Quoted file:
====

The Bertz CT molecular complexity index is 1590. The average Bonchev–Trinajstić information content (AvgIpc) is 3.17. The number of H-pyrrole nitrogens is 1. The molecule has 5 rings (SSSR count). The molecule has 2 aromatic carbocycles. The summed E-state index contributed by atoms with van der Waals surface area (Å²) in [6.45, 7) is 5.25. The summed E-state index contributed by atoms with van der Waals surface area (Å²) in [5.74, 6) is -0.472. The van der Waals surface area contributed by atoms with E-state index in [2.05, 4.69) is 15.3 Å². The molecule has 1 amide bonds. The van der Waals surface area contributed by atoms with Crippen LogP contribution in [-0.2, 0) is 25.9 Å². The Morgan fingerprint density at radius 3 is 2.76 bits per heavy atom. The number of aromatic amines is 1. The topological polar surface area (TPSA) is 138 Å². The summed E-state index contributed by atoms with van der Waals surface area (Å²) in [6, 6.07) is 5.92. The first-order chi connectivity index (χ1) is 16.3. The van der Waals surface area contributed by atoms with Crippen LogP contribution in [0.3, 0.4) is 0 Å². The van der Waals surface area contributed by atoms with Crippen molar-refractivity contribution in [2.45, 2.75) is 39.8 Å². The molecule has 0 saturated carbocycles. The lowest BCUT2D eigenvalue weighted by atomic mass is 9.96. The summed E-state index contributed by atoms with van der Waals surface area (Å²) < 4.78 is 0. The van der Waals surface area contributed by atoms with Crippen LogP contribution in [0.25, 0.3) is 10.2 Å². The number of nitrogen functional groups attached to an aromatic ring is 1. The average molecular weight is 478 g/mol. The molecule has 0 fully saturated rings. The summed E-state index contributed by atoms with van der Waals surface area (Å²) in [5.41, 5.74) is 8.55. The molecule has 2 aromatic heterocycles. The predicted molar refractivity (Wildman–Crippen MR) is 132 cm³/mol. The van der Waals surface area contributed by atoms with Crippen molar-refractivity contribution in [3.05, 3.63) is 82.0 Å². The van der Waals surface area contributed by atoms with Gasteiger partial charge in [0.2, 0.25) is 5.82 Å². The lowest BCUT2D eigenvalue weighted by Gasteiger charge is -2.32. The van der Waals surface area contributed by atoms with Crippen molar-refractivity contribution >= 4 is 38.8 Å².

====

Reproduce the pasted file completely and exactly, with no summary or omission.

The Bertz CT molecular complexity index is 1590. The average Bonchev–Trinajstić information content (AvgIpc) is 3.17. The number of H-pyrrole nitrogens is 1. The molecule has 5 rings (SSSR count). The molecule has 2 aromatic carbocycles. The summed E-state index contributed by atoms with van der Waals surface area (Å²) in [6.45, 7) is 5.25. The summed E-state index contributed by atoms with van der Waals surface area (Å²) in [5.74, 6) is -0.472. The van der Waals surface area contributed by atoms with E-state index in [2.05, 4.69) is 15.3 Å². The molecule has 1 amide bonds. The van der Waals surface area contributed by atoms with Crippen LogP contribution in [-0.2, 0) is 25.9 Å². The Morgan fingerprint density at radius 3 is 2.76 bits per heavy atom. The number of aromatic amines is 1. The topological polar surface area (TPSA) is 138 Å². The summed E-state index contributed by atoms with van der Waals surface area (Å²) in [6, 6.07) is 5.92. The first-order chi connectivity index (χ1) is 16.3. The van der Waals surface area contributed by atoms with Crippen LogP contribution in [0.3, 0.4) is 0 Å². The van der Waals surface area contributed by atoms with Crippen molar-refractivity contribution in [2.45, 2.75) is 39.8 Å². The molecule has 0 saturated carbocycles. The lowest BCUT2D eigenvalue weighted by atomic mass is 9.96. The summed E-state index contributed by atoms with van der Waals surface area (Å²) < 4.78 is 0. The van der Waals surface area contributed by atoms with Crippen LogP contribution in [0.25, 0.3) is 10.2 Å². The number of nitrogen functional groups attached to an aromatic ring is 1. The average molecular weight is 478 g/mol. The molecule has 0 fully saturated rings. The summed E-state index contributed by atoms with van der Waals surface area (Å²) in [5.41, 5.74) is 8.55. The molecule has 2 aromatic heterocycles. The predicted molar refractivity (Wildman–Crippen MR) is 132 cm³/mol. The van der Waals surface area contributed by atoms with Crippen molar-refractivity contribution in [3.05, 3.63) is 82.0 Å². The van der Waals surface area contributed by atoms with Gasteiger partial charge in [0.2, 0.25) is 5.82 Å². The lowest BCUT2D eigenvalue weighted by Gasteiger charge is -2.32. The van der Waals surface area contributed by atoms with Crippen molar-refractivity contribution >= 4 is 38.8 Å².